Thursday, November 5, 2015

Thoughts on the Tao Te Ching 20

Poem 20

Stop thinking and end your problems.
What difference between yes and no?
What difference between success and failure?
Must you value what others value?
Avoid what others avoid?
How ridiculous!

Other people are excited
as though they were at a parade.
I alone don't care,
I alone am expressionless,
like an infant before it can smile.

Other people have what they need;
I alone possess nothing.
I alone drift about
like someone without a home.
I am like an idiot,
my mind is so empty.

Other people are bright,
I alone am dark.
Other people are sharp,
I alone am dull.
Other people have a purpose,
I alone don't know.
I drift like a wave on the ocean,
I blow as aimless as the wind.

I am different from ordinary people.
I drink from the Great Mother's breasts.


Elsewhere it is written that the reality of the Tao transcends the human power of reason and simply has to be grasped or apprehended intuitively: "It is beyond words, beyond all differences and distinction; it is the unchanging, permanent reality of constant change; it is the ground of being and non-being; it is akin to the Hindu concept of the Brahman" (See HERE). Hence, when we read a poem from the Tao Te Ching or any work of perennial philosophy or spirituality we must rely on our instincts, our intuition and our inner wisdom or heart to guide us.

The opening stanza repeats an old gem of wisdom, namely that too much thinking is very bad for us.  With too much thinking we can create a problem that was not there in the first place. People who are stressed or under pressure and those who are depressed or suffer from some mental illness most times fail to go to sleep at night because their minds are so over-wrought that they simply cannot turn their thoughts off.  Often people drink or take drugs to attempt to shut their over-wrought and troubled minds down.  Beginners especially, but also improvers and skilled practitioners can and do experience difficulty in shutting out distracting thoughts.  That's why the books and experts all recommend returning to concentrating on the breath or a simple mantra to dispel such distracting thoughts or at least to minimise them as far as possible.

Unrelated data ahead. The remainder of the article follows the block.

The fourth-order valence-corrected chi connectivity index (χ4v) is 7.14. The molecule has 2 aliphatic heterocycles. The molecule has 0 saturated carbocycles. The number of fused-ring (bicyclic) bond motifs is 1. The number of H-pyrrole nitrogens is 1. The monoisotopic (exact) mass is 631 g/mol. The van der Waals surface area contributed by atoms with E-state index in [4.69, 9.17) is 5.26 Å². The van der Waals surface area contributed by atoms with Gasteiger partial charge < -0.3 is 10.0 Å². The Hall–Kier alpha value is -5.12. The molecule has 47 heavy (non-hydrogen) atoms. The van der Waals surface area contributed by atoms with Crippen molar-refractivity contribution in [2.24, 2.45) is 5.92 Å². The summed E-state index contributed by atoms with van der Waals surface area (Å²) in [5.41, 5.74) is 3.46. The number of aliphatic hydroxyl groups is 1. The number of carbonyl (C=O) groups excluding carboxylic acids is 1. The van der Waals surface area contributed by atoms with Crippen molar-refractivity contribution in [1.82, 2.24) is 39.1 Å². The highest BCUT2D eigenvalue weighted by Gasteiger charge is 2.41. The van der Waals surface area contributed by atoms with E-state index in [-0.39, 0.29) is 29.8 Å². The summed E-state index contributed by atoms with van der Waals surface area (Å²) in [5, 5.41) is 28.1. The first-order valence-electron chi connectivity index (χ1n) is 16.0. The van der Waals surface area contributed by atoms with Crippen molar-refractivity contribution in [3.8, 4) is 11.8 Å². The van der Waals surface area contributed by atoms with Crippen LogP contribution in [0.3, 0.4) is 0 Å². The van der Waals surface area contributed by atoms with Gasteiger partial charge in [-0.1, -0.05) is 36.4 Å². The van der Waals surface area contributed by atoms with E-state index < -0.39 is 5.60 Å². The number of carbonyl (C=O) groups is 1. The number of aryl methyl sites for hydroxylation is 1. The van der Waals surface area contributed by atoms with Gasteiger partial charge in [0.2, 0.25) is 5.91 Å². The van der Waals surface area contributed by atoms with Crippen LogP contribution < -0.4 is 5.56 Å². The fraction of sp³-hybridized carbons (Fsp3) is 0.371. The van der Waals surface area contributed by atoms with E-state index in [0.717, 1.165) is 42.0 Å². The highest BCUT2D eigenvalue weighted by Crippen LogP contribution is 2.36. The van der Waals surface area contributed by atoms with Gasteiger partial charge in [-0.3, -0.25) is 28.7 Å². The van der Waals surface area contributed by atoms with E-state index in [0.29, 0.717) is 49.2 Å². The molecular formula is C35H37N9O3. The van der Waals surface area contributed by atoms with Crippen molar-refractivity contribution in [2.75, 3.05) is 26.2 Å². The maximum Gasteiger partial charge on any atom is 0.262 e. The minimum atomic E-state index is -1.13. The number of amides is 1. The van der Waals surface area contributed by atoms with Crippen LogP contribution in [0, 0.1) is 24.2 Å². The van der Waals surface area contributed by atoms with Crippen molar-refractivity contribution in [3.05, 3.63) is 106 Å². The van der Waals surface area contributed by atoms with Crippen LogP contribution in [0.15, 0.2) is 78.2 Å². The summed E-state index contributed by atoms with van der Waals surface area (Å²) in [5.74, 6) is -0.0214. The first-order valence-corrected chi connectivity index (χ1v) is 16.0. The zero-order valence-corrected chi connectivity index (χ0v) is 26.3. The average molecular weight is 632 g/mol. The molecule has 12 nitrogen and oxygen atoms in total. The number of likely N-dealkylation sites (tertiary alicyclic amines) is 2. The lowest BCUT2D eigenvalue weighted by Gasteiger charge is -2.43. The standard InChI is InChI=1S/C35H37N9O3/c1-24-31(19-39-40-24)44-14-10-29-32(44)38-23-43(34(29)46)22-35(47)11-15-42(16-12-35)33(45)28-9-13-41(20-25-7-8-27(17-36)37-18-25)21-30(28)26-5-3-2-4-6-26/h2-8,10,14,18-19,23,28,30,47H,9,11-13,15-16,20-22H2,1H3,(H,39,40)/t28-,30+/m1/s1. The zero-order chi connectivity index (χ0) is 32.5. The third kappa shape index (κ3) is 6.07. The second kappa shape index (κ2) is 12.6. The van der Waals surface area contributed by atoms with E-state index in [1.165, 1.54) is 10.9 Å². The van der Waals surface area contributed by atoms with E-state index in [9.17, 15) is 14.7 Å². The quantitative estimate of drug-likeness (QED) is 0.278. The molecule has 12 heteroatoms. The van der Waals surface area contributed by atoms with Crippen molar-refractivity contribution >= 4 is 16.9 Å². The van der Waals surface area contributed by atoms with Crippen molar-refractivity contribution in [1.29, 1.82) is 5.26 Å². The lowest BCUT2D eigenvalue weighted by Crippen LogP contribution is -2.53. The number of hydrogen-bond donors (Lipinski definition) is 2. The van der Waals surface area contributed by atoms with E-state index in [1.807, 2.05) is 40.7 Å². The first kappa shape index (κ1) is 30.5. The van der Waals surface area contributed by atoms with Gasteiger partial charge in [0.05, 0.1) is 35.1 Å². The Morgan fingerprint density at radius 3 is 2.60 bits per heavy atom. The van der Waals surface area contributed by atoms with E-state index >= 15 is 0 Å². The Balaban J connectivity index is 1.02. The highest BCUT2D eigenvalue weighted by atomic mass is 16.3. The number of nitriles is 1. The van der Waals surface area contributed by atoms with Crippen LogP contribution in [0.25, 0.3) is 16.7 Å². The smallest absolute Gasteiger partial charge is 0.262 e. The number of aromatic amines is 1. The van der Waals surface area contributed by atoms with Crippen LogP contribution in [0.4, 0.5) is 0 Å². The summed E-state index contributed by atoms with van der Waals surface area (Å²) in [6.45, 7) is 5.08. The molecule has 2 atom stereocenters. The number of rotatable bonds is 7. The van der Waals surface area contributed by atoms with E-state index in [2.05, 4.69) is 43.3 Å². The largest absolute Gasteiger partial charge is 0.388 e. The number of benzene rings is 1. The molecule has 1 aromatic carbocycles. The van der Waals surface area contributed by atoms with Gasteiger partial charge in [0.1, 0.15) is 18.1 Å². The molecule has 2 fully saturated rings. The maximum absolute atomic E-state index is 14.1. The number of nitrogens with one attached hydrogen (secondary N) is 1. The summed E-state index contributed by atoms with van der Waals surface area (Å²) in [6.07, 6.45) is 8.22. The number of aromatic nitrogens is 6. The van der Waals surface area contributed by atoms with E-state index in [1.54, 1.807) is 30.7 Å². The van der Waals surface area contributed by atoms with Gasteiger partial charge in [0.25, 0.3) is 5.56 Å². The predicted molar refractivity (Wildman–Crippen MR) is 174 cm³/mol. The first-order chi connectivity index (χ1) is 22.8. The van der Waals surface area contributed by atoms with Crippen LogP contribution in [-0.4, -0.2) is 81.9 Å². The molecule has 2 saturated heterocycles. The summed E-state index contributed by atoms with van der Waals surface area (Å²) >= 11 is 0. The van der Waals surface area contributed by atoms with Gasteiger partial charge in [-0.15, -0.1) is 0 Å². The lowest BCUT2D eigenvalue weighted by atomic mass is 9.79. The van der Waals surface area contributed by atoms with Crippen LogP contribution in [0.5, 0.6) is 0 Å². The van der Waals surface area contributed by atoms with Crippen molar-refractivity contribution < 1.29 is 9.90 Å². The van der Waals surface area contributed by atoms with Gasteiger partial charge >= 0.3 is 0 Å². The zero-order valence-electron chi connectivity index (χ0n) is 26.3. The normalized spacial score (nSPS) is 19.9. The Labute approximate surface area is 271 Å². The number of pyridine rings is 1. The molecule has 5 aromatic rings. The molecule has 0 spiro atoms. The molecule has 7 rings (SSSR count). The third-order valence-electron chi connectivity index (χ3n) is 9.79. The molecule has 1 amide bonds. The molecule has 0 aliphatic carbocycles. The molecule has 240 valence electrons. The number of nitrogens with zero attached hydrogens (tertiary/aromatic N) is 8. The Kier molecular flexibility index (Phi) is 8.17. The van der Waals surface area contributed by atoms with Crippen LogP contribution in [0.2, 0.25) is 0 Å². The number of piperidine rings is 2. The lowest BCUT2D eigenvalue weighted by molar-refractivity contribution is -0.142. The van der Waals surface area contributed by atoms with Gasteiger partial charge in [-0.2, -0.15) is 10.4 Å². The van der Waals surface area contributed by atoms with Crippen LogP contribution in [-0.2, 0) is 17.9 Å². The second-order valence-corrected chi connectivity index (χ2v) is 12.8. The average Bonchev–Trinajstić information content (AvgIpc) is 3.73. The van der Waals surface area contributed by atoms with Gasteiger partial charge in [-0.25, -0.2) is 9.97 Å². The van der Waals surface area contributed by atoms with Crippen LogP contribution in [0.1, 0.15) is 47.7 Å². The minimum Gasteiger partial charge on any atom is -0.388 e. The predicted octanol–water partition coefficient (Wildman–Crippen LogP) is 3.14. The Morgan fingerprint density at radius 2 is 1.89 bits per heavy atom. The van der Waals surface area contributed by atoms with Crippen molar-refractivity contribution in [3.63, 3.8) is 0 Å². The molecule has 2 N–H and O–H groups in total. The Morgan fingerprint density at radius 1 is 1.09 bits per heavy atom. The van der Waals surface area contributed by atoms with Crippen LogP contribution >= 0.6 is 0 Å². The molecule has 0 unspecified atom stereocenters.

Once again the writer of the Tao Te Ching proceeds by way of paradoxes and seeming contradictions and by equating opposites; by suggesting that there is no difference between a yes and a no.  He even sees no difference between success and failure.  This is all the stuff of koans; in the wisdom tradition of Zen, it is akin to asking the meditator to listen to the sound of one hand clapping. Somewhere in these paradoxes, in these enigmas and koans there lies a deep, deep wisdom that stretches beyond our ken.  Yet, there is a truth within them that draws us ever onward in contemplation like a powerful hidden magnet. 

Once again, here I would like to return to the wisdom of that wonderful American President Abraham Lincoln who endured much failure in his life as a prelude to his successes.  He was able to see failure as that which helps us put things in perspective.  He was granted a philosophical mind and a spiritual insight that helped him gain from such real failures, failures he could see contained within them the seeds of his later success.  Moreover, I love the Irish wit and wisdom of one of our famous international novelists, the great James Joyce, that his intention in life was "to fail bettter."

The "I"  and its voice in the poem are, of course, that of the Tao himself/herself/itself.  The Great Mother, mentioned in the final stanza, is also the Tao.  She(he/it) is "expressionless", the very countenance of a baby before it can smile, possessing nothing, with an empty mind, dark and mysterious, drifting with the ease of a wave and blowing as aimlessly as the wind.  She/he/it is the quintessence of mystery itself.  To reflect on this twentieth poem is to dive into the mystery of mysteries.  Don't expect to be enlightened.  Just ponder and wonder at the very darkness of the mystery.


Finally, I invite the reader to ponder the above poem contemplatively and let any line, phrase or word suggest itself to you as a mantra for a ten minute meditation.

Namaste, Friends.

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